AbstractNuclear weapons are the most destructive weapons in military history. Their threat to human kind is at the core of the nuclear non-proliferation regime. The regime is aimed at countering the spread of nuclear weapons and advancing their disarmament, while supporting the peaceful use of nuclear energy. State compliance is built upon three systems of cooperation: 1. The commitment system refers to what states commit (not) to do in order to counter nuclear weapons; 2. The verification system contains the monitoring and verification of compliance; 3. The enforcement system provides for responses to cases of non-compliance by a state.
This thesis analyzes the effectiveness of the non-proliferation regime by assessing and explaining states’ commitment to and their compliance with the regime. The work comprises a qualitative study of the regime’s three systems (commitment, verification, and enforcement) including an evaluation of different institutionalist modes of explanation for state behavior (security, norms, economics, and status). By developing a three-dimensional model to assess regime effectiveness, the work offers a conceptual contribution for the study of security regimes. At the same time, applying different perspectives for (non-)cooperation allows for a better understanding of state behavior within the non-proliferation regime.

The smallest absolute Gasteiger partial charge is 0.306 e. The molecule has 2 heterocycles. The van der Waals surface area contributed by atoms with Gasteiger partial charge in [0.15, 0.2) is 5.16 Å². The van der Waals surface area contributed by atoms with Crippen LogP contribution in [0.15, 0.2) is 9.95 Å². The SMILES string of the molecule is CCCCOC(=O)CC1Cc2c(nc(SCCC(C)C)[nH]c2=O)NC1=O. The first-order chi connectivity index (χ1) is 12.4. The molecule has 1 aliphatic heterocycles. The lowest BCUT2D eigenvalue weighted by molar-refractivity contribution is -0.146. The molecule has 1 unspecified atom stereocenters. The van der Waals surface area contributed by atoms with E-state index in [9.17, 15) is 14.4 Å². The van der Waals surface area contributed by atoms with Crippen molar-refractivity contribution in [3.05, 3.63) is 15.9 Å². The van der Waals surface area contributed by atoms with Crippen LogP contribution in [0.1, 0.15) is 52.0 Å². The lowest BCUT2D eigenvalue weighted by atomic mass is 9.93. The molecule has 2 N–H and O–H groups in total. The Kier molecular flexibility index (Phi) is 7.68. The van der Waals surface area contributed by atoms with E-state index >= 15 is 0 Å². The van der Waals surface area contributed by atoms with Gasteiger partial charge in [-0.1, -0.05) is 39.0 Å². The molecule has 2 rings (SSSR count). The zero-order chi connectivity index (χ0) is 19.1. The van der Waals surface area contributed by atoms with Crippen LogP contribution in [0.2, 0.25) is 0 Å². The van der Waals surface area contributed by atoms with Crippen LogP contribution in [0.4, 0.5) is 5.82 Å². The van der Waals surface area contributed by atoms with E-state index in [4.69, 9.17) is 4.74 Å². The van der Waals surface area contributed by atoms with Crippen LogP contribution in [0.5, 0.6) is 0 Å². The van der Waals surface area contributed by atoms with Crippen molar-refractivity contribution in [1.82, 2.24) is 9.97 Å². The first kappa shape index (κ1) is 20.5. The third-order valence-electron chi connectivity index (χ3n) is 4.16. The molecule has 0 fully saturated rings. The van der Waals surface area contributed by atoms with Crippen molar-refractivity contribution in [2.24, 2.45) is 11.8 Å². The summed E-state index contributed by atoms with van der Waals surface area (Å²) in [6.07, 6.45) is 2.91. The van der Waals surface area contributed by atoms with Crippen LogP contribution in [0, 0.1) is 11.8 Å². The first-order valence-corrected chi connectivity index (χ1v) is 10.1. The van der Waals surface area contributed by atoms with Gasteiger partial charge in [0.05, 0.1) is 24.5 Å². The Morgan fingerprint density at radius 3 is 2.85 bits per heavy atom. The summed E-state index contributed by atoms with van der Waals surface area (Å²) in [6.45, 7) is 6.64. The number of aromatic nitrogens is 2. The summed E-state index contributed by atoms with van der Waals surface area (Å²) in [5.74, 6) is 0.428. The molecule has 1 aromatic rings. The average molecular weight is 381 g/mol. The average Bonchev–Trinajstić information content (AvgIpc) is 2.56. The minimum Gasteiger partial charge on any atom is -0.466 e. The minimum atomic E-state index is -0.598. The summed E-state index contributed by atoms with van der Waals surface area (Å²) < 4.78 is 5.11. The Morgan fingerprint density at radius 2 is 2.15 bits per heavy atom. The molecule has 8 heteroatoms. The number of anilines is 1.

|Date of Award||20 Nov 2019|
|Supervisor||David Galbreath (Supervisor) & Benoît Pelopidas (Supervisor)|
- Nuclear Weapons
- International Regimes
- Regime Effectiveness
- International Cooperation